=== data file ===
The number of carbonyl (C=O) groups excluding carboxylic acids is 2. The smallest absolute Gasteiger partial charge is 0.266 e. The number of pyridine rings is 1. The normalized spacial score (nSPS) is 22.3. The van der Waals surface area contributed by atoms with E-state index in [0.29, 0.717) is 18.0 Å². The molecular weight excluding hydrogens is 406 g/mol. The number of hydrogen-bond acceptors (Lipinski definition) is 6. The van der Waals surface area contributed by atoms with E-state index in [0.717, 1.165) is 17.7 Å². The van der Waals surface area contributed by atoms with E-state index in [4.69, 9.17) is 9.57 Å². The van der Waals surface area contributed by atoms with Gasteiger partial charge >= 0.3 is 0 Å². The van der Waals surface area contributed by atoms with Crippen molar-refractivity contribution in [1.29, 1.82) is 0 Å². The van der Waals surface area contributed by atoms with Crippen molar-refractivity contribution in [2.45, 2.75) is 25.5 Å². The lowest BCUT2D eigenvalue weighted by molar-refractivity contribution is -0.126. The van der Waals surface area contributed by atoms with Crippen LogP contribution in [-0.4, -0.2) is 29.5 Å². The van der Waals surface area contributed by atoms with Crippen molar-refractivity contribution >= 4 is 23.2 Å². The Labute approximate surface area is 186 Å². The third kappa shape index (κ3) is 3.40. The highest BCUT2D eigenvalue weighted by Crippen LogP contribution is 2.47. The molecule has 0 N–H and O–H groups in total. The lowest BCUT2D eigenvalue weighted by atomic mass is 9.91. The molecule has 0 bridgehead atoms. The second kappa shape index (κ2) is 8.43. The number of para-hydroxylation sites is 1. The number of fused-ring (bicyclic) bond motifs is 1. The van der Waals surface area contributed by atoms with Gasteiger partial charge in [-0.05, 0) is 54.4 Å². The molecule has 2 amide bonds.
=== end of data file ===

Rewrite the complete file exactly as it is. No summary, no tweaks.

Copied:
The number of carbonyl (C=O) groups excluding carboxylic acids is 2. The smallest absolute Gasteiger partial charge is 0.266 e. The number of pyridine rings is 1. The normalized spacial score (nSPS) is 22.3. The van der Waals surface area contributed by atoms with E-state index in [0.29, 0.717) is 18.0 Å². The molecular weight excluding hydrogens is 406 g/mol. The number of hydrogen-bond acceptors (Lipinski definition) is 6. The van der Waals surface area contributed by atoms with E-state index in [0.717, 1.165) is 17.7 Å². The van der Waals surface area contributed by atoms with E-state index in [4.69, 9.17) is 9.57 Å². The van der Waals surface area contributed by atoms with Gasteiger partial charge >= 0.3 is 0 Å². The van der Waals surface area contributed by atoms with Crippen molar-refractivity contribution in [1.29, 1.82) is 0 Å². The van der Waals surface area contributed by atoms with Crippen molar-refractivity contribution in [2.45, 2.75) is 25.5 Å². The lowest BCUT2D eigenvalue weighted by molar-refractivity contribution is -0.126. The van der Waals surface area contributed by atoms with Crippen LogP contribution in [-0.4, -0.2) is 29.5 Å². The van der Waals surface area contributed by atoms with Crippen molar-refractivity contribution >= 4 is 23.2 Å². The Labute approximate surface area is 186 Å². The third kappa shape index (κ3) is 3.40. The highest BCUT2D eigenvalue weighted by Crippen LogP contribution is 2.47. The molecule has 0 N–H and O–H groups in total. The lowest BCUT2D eigenvalue weighted by atomic mass is 9.91. The molecule has 0 bridgehead atoms. The second kappa shape index (κ2) is 8.43. The number of para-hydroxylation sites is 1. The number of fused-ring (bicyclic) bond motifs is 1. The van der Waals surface area contributed by atoms with Gasteiger partial charge in [-0.05, 0) is 54.4 Å². The molecule has 2 amide bonds.